The Kansas Board of Regents this week will consider a plan that would allow universities to keep state sales taxes collected on their campuses as a way to raise scholarship funds.
On the street
Yes because I feel the scholarship program needs to be expanded to better reward students for doing well in high school.
In other matters, the board, which meets Wednesday and Thursday, will decide whether to give pay raises to university chief executives, who saw their salaries frozen last year because of state budget problems.
The regents also will consider designating Gene Budig as chancellor emeritus at Kansas University. And the regents will hear an update from KU Chancellor Bernadette Gray-Little on the KU athletics department.
The sales tax proposal is among several aimed at enhancing higher education funding.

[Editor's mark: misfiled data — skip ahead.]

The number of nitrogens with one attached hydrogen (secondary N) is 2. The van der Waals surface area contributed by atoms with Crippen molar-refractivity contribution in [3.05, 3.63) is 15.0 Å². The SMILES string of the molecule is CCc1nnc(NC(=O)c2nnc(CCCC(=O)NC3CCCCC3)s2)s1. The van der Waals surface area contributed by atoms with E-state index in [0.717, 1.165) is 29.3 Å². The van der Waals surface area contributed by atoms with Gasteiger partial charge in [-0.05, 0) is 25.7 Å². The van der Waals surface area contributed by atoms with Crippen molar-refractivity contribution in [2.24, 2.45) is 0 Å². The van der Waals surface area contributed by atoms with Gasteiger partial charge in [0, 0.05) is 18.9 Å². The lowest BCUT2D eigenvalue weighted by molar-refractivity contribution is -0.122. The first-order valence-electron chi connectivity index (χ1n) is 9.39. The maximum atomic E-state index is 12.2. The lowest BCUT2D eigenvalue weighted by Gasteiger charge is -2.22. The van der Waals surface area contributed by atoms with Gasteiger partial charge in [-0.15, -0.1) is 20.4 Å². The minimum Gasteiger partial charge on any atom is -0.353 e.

During the past two fiscal years, state funding to state universities has been cut by approximately $100 million, or 13 percent.
In preparation for the 2011 legislative session, the board is considering a revenue package increase that includes additions of $20.5 million in the system-wide operating grant, $15.75 million to take care of building repairs and renovation, and $14.5 million for a workforce and economic development initiative.
And in an effort to help more students with tuition, the board has discussed creating a need-based financial aid program for students who do not qualify for Pell grants and whose family income is below the state's median level.
The program would be financed by recouping state sales tax collected on state university campuses and by a state university match. About $6 million per year in state sales taxes is collected on campuses at bookstores and other outlets.
The board is scheduled to finalize its budget submission to the governor's office and Legislature on Wednesday.